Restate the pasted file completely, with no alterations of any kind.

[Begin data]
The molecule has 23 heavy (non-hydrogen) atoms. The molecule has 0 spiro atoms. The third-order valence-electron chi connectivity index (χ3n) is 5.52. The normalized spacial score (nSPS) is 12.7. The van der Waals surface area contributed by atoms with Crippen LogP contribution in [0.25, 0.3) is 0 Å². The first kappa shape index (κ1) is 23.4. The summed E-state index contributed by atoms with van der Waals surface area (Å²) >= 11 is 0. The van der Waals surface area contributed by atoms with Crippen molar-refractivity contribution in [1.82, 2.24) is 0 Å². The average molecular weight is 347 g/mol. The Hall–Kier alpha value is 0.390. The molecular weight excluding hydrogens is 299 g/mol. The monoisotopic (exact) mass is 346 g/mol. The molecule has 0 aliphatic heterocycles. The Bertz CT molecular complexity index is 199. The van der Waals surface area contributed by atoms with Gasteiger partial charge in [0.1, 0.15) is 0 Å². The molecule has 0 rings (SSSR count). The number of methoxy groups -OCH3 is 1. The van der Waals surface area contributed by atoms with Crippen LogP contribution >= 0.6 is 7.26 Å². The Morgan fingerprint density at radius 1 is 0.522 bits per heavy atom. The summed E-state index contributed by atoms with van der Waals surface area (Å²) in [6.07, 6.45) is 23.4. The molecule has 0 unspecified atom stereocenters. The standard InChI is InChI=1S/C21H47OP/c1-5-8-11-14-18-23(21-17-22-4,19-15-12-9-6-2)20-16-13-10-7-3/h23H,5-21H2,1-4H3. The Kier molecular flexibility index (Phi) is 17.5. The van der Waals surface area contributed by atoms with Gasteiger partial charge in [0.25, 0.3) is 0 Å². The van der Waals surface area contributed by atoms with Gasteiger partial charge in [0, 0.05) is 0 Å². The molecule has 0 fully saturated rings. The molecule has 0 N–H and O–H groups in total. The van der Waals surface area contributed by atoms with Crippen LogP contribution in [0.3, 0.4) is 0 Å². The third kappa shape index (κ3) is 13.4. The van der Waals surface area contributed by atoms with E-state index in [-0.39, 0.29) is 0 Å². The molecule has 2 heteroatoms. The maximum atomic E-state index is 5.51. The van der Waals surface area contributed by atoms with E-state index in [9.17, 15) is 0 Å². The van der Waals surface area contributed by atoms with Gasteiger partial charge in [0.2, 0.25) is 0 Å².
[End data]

The molecule has 23 heavy (non-hydrogen) atoms. The molecule has 0 spiro atoms. The third-order valence-electron chi connectivity index (χ3n) is 5.52. The normalized spacial score (nSPS) is 12.7. The van der Waals surface area contributed by atoms with Crippen LogP contribution in [0.25, 0.3) is 0 Å². The first kappa shape index (κ1) is 23.4. The summed E-state index contributed by atoms with van der Waals surface area (Å²) >= 11 is 0. The van der Waals surface area contributed by atoms with Crippen molar-refractivity contribution in [1.82, 2.24) is 0 Å². The average molecular weight is 347 g/mol. The Hall–Kier alpha value is 0.390. The molecular weight excluding hydrogens is 299 g/mol. The monoisotopic (exact) mass is 346 g/mol. The molecule has 0 aliphatic heterocycles. The Bertz CT molecular complexity index is 199. The van der Waals surface area contributed by atoms with Gasteiger partial charge in [0.1, 0.15) is 0 Å². The molecule has 0 rings (SSSR count). The number of methoxy groups -OCH3 is 1. The van der Waals surface area contributed by atoms with Crippen LogP contribution >= 0.6 is 7.26 Å². The Morgan fingerprint density at radius 1 is 0.522 bits per heavy atom. The summed E-state index contributed by atoms with van der Waals surface area (Å²) in [6.07, 6.45) is 23.4. The molecule has 0 unspecified atom stereocenters. The standard InChI is InChI=1S/C21H47OP/c1-5-8-11-14-18-23(21-17-22-4,19-15-12-9-6-2)20-16-13-10-7-3/h23H,5-21H2,1-4H3. The Kier molecular flexibility index (Phi) is 17.5. The van der Waals surface area contributed by atoms with Gasteiger partial charge in [0.25, 0.3) is 0 Å². The van der Waals surface area contributed by atoms with Gasteiger partial charge in [0, 0.05) is 0 Å². The molecule has 0 fully saturated rings. The molecule has 0 N–H and O–H groups in total. The van der Waals surface area contributed by atoms with Crippen LogP contribution in [0.3, 0.4) is 0 Å². The third kappa shape index (κ3) is 13.4. The van der Waals surface area contributed by atoms with E-state index in [-0.39, 0.29) is 0 Å². The molecule has 2 heteroatoms. The maximum atomic E-state index is 5.51. The van der Waals surface area contributed by atoms with E-state index in [9.17, 15) is 0 Å². The van der Waals surface area contributed by atoms with Gasteiger partial charge in [0.2, 0.25) is 0 Å².